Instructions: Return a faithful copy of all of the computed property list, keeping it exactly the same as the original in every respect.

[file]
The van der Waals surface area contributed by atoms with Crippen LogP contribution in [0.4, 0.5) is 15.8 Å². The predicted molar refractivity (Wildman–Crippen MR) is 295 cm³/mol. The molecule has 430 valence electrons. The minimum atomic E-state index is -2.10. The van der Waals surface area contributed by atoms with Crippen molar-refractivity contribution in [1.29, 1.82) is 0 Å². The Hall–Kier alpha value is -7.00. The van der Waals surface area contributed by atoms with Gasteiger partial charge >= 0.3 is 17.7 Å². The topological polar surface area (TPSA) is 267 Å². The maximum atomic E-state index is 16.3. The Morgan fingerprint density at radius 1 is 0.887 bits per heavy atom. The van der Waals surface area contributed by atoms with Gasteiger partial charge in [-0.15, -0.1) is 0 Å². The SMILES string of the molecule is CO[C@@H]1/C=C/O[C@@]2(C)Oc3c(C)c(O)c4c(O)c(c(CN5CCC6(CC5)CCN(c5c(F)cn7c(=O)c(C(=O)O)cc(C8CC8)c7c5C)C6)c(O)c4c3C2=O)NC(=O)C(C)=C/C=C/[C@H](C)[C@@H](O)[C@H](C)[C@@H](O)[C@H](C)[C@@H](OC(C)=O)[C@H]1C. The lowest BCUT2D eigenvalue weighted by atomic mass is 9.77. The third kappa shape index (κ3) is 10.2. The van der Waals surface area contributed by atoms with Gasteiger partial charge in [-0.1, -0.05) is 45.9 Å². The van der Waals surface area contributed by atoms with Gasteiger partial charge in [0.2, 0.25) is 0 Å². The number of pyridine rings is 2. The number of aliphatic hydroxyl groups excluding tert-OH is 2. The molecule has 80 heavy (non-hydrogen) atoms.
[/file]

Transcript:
The van der Waals surface area contributed by atoms with Crippen LogP contribution in [0.4, 0.5) is 15.8 Å². The predicted molar refractivity (Wildman–Crippen MR) is 295 cm³/mol. The molecule has 430 valence electrons. The minimum atomic E-state index is -2.10. The van der Waals surface area contributed by atoms with Crippen molar-refractivity contribution in [1.29, 1.82) is 0 Å². The Hall–Kier alpha value is -7.00. The van der Waals surface area contributed by atoms with Gasteiger partial charge >= 0.3 is 17.7 Å². The topological polar surface area (TPSA) is 267 Å². The maximum atomic E-state index is 16.3. The Morgan fingerprint density at radius 1 is 0.887 bits per heavy atom. The van der Waals surface area contributed by atoms with Gasteiger partial charge in [-0.15, -0.1) is 0 Å². The SMILES string of the molecule is CO[C@@H]1/C=C/O[C@@]2(C)Oc3c(C)c(O)c4c(O)c(c(CN5CCC6(CC5)CCN(c5c(F)cn7c(=O)c(C(=O)O)cc(C8CC8)c7c5C)C6)c(O)c4c3C2=O)NC(=O)C(C)=C/C=C/[C@H](C)[C@@H](O)[C@H](C)[C@@H](O)[C@H](C)[C@@H](OC(C)=O)[C@H]1C. The lowest BCUT2D eigenvalue weighted by atomic mass is 9.77. The third kappa shape index (κ3) is 10.2. The van der Waals surface area contributed by atoms with Gasteiger partial charge in [-0.1, -0.05) is 45.9 Å². The van der Waals surface area contributed by atoms with Gasteiger partial charge in [0.2, 0.25) is 0 Å². The number of pyridine rings is 2. The number of aliphatic hydroxyl groups excluding tert-OH is 2. The molecule has 80 heavy (non-hydrogen) atoms.